By Alexandra Middleton | @alexandramidd16
Photo by: Received from media release
Surrounded by trays of tapas and Spanish speaking film enthusiasts, I was unsure of what to expect at my first foreign film festival. That said, Gracia Querejeta’s 2018 feature Ola De Crimenes (Crime Wave) was an unexpected comedic thriller and an immersive Spanish experience which shone a bright spotlight on females fighting for a cause.
The critically acclaimed Spanish director combines a wicked sense of humour with shocking illegal activities in her latest film, constructing a vibrant and unpredictable narrative for her audience. Spanish acting royalty Maribel Verdú’s animated performance as the film’s lead protagonist Leyre, facilitates the intensity and hilarity of Crime Wave, and exemplifies the female power dynamic which dominates the course of the film. Verdú’s ability to engage in diverse facial expressions and enlivened body language, from stretching her eyes wide in surprise to dramatically stumbling in her stilettos, adds to Leyre’s comedic charm while humanising her vulnerability.
Crime Wave’s circular narrative begins with Leyre attempting to repent her sins to a priest who is reluctant to hear out her confession. Querejeta tells the tale of Leyre’s crime wave in flashback form, which is riddled with a web of complicated and connected events and people, as well as an overarching dark sense of humour.
Leyre is uprooted from her comfortable life when her son (Asier Ricarte) nonchalantly stabs her unfaithful ex-husband and his horrendously cruel father, Cosme (Luis Tosar), out of quiet anger. Desperate to protect her son, Leyre’s attempt to cover up the murder triggers a sequence of unforeseeable deceit, illicit affairs and destruction. Despite her best efforts, Leyre becomes a key suspect in the murder when Cosme’s wife (and Leyre’s former best friend) Vanesa (Paula Echevarría), becomes involved in the investigation. This is followed by a wave of unfortunate, ghastly and sometimes accidental murders.
Vanessa and her lawyer Susana (Juana Acosta) — who ironically breaks the law on a regular basis — are clearly running the show, and by (illegal) extension, the murder investigation; illicit business negotiations and bribery are some of their many talents. Despite being the villains of the film, these two women act as vehicles for female autonomy and authority. They’re clearly in control of the obnoxious men around them, including their business partners and the police heading Cosme’s murder investigation; they use Cosme’s business as a front for money laundering and bribe the head investigator to frame Leyre for murder. They are the brains behind their blackmail and business deals, cleverly using theirs skills to manipulate those around them and hide their illegal activity. The drive of these two female characters to succeed at all costs, paired with the sheer tenacity of Leyre to protect her son despite the many aforementioned ramifications, highlights the importance of female power in this film.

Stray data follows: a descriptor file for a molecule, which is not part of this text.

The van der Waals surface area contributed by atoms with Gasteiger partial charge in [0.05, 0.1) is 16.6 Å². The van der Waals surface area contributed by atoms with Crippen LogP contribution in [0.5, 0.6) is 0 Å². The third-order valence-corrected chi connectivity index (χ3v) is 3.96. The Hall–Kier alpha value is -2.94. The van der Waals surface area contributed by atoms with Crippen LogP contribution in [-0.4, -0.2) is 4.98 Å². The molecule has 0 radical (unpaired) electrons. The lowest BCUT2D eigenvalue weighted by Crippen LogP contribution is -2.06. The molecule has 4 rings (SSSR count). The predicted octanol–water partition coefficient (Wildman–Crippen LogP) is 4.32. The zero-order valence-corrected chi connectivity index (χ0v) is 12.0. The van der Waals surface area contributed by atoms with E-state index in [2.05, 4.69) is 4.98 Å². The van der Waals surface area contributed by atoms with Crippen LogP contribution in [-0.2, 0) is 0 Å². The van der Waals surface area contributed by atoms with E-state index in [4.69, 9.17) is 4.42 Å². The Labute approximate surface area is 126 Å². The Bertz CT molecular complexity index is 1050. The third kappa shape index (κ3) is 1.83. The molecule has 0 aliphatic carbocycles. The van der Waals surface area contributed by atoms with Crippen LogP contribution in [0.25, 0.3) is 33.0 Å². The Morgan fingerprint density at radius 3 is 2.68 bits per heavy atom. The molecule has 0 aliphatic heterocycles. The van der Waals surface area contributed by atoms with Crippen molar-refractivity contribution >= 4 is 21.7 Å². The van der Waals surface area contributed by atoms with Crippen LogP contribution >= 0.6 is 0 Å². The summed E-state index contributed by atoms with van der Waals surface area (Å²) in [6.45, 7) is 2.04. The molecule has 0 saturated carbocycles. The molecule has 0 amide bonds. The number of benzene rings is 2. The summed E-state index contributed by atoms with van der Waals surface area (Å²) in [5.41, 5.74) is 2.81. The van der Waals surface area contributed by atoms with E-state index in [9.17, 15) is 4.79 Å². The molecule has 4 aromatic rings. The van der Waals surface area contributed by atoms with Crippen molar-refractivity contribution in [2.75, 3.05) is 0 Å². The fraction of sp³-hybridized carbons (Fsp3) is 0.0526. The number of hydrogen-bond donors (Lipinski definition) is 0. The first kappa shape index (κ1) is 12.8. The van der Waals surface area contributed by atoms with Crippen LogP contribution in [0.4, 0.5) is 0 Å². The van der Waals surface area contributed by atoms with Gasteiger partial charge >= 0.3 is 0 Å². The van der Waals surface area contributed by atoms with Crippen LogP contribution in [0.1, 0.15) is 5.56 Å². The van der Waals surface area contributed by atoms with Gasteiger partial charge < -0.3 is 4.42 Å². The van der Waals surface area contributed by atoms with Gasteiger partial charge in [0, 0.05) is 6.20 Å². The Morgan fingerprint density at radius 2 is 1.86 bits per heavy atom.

Crime Wave is listed in the ‘Spotlight on Female Directors’ category as part of the Moro Spanish Film Festival. Querejeta emphasises the importance of motherhood through Leyre’s dedicated yet quirky parenting style, and celebrates female sexuality through her characters — especially Leyre — who partakes in a somewhat unconventional relationship, adding an element of light hearted humour to the film. However, the acclaimed director also highlights the harsh reality of female rivalry and betrayal; Vanesa’s intense jealousy of Leyre catalyses the competitive battle between the two women, driving Vanesa into a fit of rage where she pushes Leyre down the stairs. The violent fight between them which follows simultaneously reminds the audience of the significance of female empowerment and friendship.
Upon entering the cinema, I was anxious about trying to make sense of the subtitles while keeping up with the foreign on screen action, but despite being in a different language, Crime Wave did a spectacular job of being easy to follow. As the film progressed, I subconsciously lost sense of the fact I didn’t understand Spanish or that I was even reading subtitles. I was utterly immersed in the film; the visual narrative was told so well that I was able to simultaneously read the subtitles without being distracted from the fast-paced story. I was able to gasp in shock and laugh along with the rest of the cinema as if I were a true devotee of Spanish cinema.
The Moro Spanish Film Festival will run in Melbourne from April 18 – May 8 at Palace Cinemas, showcasing the best of Spanish and Latin American cinema. You can catch the Australian premiere of Crime Wave at Palace Cinemas from April 19.